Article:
Some of these poems emerge from relationships with patients, notably "Consultation Request" (p. 35), "Three Patients" (pp. 37-39), "Prolapse of the Uterus" (p.76), and "Congestive Heart Failure" (p. 85). "Smoke, Lilac, Lemon" (p. 45) evokes a fascinating test apparently used by some clinicians to distinguish depression from Alzheimer’s disease on the basis of olfactory function. The four "Alzheimer Sonnets" (pp. 87-88) tackle the difficult task of expressing the experience of dementia from the patient’s point of view.
Many of the other poems deal with love, memory, loss, and pain in the context of family and intimate relationships. Among the best of these are: the title poem (p.3), "Sitting Shivah" (pp. 14-15), "Riding Down Dark" (p. 16), "Visitant" (pp. 41-43), and "Migrations" (pp. 64-69).
What will the members of an isolated community do to attract a doctor? What won't they do? Ste-Marie-la-Mauderne is a microscopic fishing village on the rocky north shore of Quebec, just where it meets Labrador.
The fishery is declining, people are leaving, and the welfare payments, doled out by the pretty postmistress, Eve (Lucie Laurier), are humiliating. Ste Marie wants to diversify. All it needs to attract a plastic-bottle factory is a bribe of $50,000 and a doctor. They get a lucky break when a Montreal cop, who hails from Ste-Marie-la-Mauderne, stops the speeding plastic surgeon, Dr. Christopher Lewis (David Boutin), on his way home from a cricket match.
Now, the village has one month to convince the worldly young man that he wants to stay forever. The mayor, Germain (Raymond Bouchard), and several friends set out to make Dr. Lewis feel as welcome as possible. They embark on a collective effort to teach the francophone fishers how to play cricket. They flood the clinic with bogus ailments, they take Lewis fishing, they charm him with five dollar bills left nightly by a garden gnome, they force themselves to listen to incomprehensible jazz, and they bug the doctor's telephone to ascertain his tastes and commitments, broadcasting the intimate details of his faltering relationship with sultry Brigitte back in Montreal.
Eventually, Dr Lewis splits up with Brigitte, because she has been "dishonest" and he chooses to stay in Ste Marie because they are "genuine." The crisis arises near the end, when the townspeople realize that in order to keep Dr. Lewis for any time at all, they must own up to the charade of deception and offer to let him go.
David tells the apparently fairly simple story of two young friends feeling their youth, their growing friendship, and their love for the mountainous outdoors of rural Canada. The narrator, unnamed until nearly the end of the poem, falls under the charismatic spell of David, the leader and more experienced climber of the two.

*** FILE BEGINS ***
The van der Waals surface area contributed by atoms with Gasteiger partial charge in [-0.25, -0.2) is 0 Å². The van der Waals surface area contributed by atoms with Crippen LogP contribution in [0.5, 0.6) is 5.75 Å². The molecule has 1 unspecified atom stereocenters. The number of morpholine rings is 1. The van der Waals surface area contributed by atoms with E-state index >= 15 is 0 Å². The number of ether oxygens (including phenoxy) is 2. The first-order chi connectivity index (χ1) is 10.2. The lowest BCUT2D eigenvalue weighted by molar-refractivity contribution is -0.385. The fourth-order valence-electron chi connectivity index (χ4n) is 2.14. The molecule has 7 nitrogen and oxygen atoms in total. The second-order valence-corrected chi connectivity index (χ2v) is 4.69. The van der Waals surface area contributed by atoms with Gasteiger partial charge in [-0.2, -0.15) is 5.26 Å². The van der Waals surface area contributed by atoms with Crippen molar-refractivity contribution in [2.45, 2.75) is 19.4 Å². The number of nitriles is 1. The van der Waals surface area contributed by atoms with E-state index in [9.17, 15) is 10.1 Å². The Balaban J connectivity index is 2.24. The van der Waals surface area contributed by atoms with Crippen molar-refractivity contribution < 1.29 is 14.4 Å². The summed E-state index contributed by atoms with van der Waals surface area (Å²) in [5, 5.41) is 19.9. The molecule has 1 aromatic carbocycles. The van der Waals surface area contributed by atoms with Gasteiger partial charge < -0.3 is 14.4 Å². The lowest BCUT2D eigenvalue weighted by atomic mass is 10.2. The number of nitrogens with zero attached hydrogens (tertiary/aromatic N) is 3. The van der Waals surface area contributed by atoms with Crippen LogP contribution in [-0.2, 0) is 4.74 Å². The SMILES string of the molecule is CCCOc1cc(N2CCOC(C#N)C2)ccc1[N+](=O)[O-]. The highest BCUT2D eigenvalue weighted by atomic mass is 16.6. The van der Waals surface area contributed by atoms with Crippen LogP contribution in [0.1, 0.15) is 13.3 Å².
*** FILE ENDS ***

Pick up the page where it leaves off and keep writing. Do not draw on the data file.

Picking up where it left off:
After introducing us to David, the narrator describes a particular climb they had been anticipating for months. During the ascent, the narrator slips. David saves him and then slips and falls himself, landing many feet below on a jagged rock that has broken both his fall and his back, leaving him paralyzed. David asks his friend to push him over the cliff citing paralysis as no way for someone like himself to live, i.e., in a wheelchair. The narrator acquiesces.
Four soldiers with a similar wound--laryngeal damage after being shot in the throat--share a room in a German military hospital during World War I. Each of them has a tracheostomy tube, and they can only speak by covering the opening of the tube with a finger. Because every breath or laugh generates the sound of a little whistle, these men are dubbed "whistlers" and their hospital room is named after them. The injured soldiers are Pointner, Kollin, Benjamin, and an 18-year-old English prisoner of war, Harry Flint. They undergo a series of painful surgeries (without anesthesia) to dilate the narrowed and scarred air passage.
The surgeon, Dr. Quint, is a compassionate man with incredible physical strength. He holds the "whistlers" in high regard. They in turn venerate the devoted surgeon. Pointner and Kollin die. Surgery on Benjamin and Harry is successful and their tracheostomy tubes are removed. They can now breathe normally and soon discover their new voices.
Just as the new plague that will eventually become known as AIDS begins to exact its toll on the gay community, William and Terry slide somewhat unintentionally into a committed relationship, complete with a dog. Terry has issues with the modest size of his penis; being "married" absolves him from performance anxiety.
Almost equally furtive, William has inherited polycystic kidney disease from his mother and is on dialysis, with the severe dietary restrictions and merciless thirst that it entails. William professes to Terry that size doesn't matter, but he indulges in elaborate fantasies about Peter Hunter, a well-endowed star of porn magazines; he becomes an obsessive collector of Hunter's work.
Terry and William are insulated by their singular bond from the havoc of AIDS, but William finds himself compelled to hunt the stigmata of that disease in photos of the exposed and hidden portions of Hunter's anatomy. When he realizes that motorbike riders are prone to becoming organ donors, he cultivates a fascination with their behavior and their machines, following them in his car and tracking statistics. Finally, a matched biker kidney is found for William, but the immunosuppressive drugs, which are given to help him tolerate the transplant, make him very ill. He is admitted with opportunistic pneumonia, ironically, to an AIDS ward.
More than once William says, "I went to sleep next to someone I knew and I woke side by side with a stranger," The book closes with a surreal dream-like sequence, as William takes leave of his lover. It could be continued life, readjusted by this brush with mortality toward a bold new freedom. On the other hand, it could be death itself, and the story suddenly becomes the memoir of a ghost.